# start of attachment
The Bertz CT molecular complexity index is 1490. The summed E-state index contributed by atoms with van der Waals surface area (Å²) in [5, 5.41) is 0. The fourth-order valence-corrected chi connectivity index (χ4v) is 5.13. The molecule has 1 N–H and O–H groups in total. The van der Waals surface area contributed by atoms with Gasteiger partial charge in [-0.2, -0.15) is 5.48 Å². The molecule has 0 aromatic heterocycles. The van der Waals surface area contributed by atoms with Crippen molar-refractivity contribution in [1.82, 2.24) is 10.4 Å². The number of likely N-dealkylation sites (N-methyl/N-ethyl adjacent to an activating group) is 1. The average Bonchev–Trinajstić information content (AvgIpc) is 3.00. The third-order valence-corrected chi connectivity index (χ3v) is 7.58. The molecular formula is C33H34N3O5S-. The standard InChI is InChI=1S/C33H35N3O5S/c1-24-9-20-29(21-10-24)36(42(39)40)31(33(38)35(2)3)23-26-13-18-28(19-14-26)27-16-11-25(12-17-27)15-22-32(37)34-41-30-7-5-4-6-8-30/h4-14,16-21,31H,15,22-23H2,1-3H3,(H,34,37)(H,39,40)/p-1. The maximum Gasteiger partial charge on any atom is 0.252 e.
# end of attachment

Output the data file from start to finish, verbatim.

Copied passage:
The Bertz CT molecular complexity index is 1490. The summed E-state index contributed by atoms with van der Waals surface area (Å²) in [5, 5.41) is 0. The fourth-order valence-corrected chi connectivity index (χ4v) is 5.13. The molecule has 1 N–H and O–H groups in total. The van der Waals surface area contributed by atoms with Gasteiger partial charge in [-0.2, -0.15) is 5.48 Å². The molecule has 0 aromatic heterocycles. The van der Waals surface area contributed by atoms with Crippen molar-refractivity contribution in [1.82, 2.24) is 10.4 Å². The number of likely N-dealkylation sites (N-methyl/N-ethyl adjacent to an activating group) is 1. The average Bonchev–Trinajstić information content (AvgIpc) is 3.00. The third-order valence-corrected chi connectivity index (χ3v) is 7.58. The molecular formula is C33H34N3O5S-. The standard InChI is InChI=1S/C33H35N3O5S/c1-24-9-20-29(21-10-24)36(42(39)40)31(33(38)35(2)3)23-26-13-18-28(19-14-26)27-16-11-25(12-17-27)15-22-32(37)34-41-30-7-5-4-6-8-30/h4-14,16-21,31H,15,22-23H2,1-3H3,(H,34,37)(H,39,40)/p-1. The maximum Gasteiger partial charge on any atom is 0.252 e.